Migrant and Refugee Children on the Move: Where Do They Come From? | UNICEF Canada: For Every Child Skip to main content
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[© UNICEF/UN027464/Volpe]

Why are so many children on the move?

Protracted conflicts, persistent violence and extreme poverty drive millions of children from their homes. 

The crises in Syria and Afghanistan have significantly contributed to the large number of children on the move. Children from these two countries alone account for nearly half of all child refugees under the UN Refugee Agency’s mandate in 2016.

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[© UNICEF/UNI197801/Gilbertson VII ]

The number of children applying for asylum in Europe has been increasing steadily since at least 2008, but both 2015 and 2016 saw extremely high numbers (390,000 and 400,000, respectively, each four times higher than the yearly average of the previous five years).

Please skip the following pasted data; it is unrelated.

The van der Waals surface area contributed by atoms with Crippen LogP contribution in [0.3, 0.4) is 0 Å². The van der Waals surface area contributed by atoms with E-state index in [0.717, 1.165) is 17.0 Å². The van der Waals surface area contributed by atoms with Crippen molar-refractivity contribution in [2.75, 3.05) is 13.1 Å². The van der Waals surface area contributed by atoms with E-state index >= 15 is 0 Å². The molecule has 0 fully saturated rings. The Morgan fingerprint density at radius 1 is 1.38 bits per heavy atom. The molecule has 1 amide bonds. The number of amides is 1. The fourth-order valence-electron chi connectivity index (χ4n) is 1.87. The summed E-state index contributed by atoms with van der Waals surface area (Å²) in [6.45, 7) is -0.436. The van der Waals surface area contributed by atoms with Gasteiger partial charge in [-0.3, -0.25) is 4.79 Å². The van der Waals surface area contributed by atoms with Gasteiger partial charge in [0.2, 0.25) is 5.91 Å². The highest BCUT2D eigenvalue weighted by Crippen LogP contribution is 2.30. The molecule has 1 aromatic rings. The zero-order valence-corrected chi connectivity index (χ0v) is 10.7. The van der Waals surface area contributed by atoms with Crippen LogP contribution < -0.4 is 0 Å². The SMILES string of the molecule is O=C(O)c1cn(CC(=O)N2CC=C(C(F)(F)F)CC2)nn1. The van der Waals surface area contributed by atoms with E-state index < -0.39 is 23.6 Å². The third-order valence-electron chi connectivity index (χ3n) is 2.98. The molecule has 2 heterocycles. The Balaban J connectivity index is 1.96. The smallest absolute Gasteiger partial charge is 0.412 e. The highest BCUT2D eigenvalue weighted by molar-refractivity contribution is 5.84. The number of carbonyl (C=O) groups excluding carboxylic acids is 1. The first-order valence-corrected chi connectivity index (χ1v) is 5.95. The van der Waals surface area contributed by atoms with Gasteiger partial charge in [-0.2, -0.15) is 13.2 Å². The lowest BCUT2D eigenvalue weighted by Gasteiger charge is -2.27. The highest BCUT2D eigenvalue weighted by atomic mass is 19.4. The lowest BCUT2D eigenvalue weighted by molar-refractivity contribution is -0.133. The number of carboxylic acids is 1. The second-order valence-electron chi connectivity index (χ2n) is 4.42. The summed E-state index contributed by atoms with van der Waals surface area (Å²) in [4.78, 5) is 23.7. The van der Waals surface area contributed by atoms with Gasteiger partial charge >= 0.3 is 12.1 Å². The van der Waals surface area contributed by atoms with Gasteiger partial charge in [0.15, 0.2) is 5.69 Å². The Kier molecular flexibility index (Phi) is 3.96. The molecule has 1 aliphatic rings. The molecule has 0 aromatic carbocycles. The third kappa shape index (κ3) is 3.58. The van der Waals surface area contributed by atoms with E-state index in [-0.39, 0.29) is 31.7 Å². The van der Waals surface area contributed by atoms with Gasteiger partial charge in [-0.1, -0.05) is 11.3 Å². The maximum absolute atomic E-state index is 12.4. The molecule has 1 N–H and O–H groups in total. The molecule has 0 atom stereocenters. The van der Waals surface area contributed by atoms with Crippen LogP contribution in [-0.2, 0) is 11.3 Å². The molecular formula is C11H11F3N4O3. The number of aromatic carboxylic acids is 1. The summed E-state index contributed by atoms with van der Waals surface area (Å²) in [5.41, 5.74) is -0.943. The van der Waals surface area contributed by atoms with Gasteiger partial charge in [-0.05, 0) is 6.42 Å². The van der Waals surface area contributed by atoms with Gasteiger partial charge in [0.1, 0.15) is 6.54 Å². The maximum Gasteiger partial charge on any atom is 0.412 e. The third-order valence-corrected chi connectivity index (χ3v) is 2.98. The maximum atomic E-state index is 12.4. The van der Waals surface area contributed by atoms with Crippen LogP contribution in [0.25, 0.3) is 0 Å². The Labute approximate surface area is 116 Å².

Other children, whether moving alone or with their families, have a variety of motivations for leaving their homes and communities. Many seek to reunite with family members already abroad – often exasperated by lengthy family reunification procedures where they exist. Others pursue their families’ aspirations for this generation to have a better life. Other factors include family breakdown, domestic violence, child marriage and forced conscription.

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[© UNICEF/UNI185596/Mendel]

Read Part 3 of the series here.